Prokofiev uses short motifs or cells mainly to build the melodies and themes in a Classical fashion by repetition of small cells (e.g. descending pairs of notes in Allegro, bars 3-4) or by combination of them (the main theme in Gavotta). Stravinsky can do that as well (Minuetto, bars 16-18; Gavotta, 19-24), but he uses it mainly to create strong rhythmic impressions (opening rhythmic cell on the cellos in Serenata, present in other strings later in the movement; Allegro, bars 10-12, 14-16 repeated again later) and thus moving away from the Classical idiom
Prokofiev uses this device at the very start of the symphony. It appears again during the movement and also to close it (slowly in bars 196-201, rapidly in bars 205-206). Other examples in the symphony are in Molto vivace (bars 3-5, 16, 146).
Stravinsky uses it several times too, e.g. in Allegro (bars 2, 39-40), in the second variation (bar 3) or in the Finale (bars 95-97). In another rocket in the Finale, in bar 4, the ascending broken chord is not accompanied by a crescendo, like it was more common in Classical times, but instead by a molto decrescendo from ff to p/pp. Then, a special case appears in the very last bar of the Serenata, with a fast ascending passage that is neither a broken chord nor a diatonic scale. Stravinsky is putting his personal touch to this device.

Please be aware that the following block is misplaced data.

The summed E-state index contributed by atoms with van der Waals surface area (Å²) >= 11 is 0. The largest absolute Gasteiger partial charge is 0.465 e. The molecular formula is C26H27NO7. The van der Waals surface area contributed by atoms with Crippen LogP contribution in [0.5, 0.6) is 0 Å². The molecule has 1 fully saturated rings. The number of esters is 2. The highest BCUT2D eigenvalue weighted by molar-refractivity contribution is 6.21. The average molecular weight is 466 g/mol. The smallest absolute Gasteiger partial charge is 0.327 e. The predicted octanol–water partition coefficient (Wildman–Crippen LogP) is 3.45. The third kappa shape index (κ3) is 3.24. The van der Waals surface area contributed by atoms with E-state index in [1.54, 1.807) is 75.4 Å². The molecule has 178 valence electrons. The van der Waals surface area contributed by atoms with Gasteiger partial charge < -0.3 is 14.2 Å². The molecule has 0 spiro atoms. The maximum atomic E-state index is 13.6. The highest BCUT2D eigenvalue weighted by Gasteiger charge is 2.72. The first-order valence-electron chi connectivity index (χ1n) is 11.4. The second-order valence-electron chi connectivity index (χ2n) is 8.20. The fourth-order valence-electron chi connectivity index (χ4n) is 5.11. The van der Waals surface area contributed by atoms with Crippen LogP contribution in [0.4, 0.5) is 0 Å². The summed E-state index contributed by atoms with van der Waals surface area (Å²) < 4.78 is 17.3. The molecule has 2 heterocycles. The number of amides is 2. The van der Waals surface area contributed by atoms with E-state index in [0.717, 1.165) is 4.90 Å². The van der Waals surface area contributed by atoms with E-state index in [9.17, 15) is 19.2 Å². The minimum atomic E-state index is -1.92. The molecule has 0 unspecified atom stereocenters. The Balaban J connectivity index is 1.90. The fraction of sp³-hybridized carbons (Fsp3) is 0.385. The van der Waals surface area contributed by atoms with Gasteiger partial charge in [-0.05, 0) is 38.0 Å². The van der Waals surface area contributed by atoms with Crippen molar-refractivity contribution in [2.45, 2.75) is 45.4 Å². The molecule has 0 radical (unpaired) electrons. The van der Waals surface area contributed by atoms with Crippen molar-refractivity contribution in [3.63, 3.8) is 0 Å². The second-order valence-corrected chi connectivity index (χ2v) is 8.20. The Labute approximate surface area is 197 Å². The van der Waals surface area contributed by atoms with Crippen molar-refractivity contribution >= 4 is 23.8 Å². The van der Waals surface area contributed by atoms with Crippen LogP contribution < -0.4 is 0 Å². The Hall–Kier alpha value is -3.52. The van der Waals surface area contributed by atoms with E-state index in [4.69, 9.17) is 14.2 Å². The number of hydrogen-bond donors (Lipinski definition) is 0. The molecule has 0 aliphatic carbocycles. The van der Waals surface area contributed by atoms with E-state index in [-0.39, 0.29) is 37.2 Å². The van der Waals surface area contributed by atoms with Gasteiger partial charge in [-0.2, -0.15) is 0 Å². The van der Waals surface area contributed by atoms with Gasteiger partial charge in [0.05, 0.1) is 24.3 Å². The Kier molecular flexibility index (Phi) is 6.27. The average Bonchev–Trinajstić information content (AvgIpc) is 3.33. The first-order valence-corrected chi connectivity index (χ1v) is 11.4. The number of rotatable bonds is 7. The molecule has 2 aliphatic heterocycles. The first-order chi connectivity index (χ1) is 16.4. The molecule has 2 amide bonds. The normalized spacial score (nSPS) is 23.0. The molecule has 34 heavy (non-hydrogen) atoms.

The long, two-octave leaps of the violins (the second theme, starting in bar 46) remind us of the Mannheim sigh, which consists on putting a bigger emphasis on the first of two descending notes. Combining this device with a Haydn-esque sense of humour, Prokofiev interrupts the lyrical line of the larghetto theme in bars 8, 16 and 61 with more sighs and, if we may call them so, inverted sighs.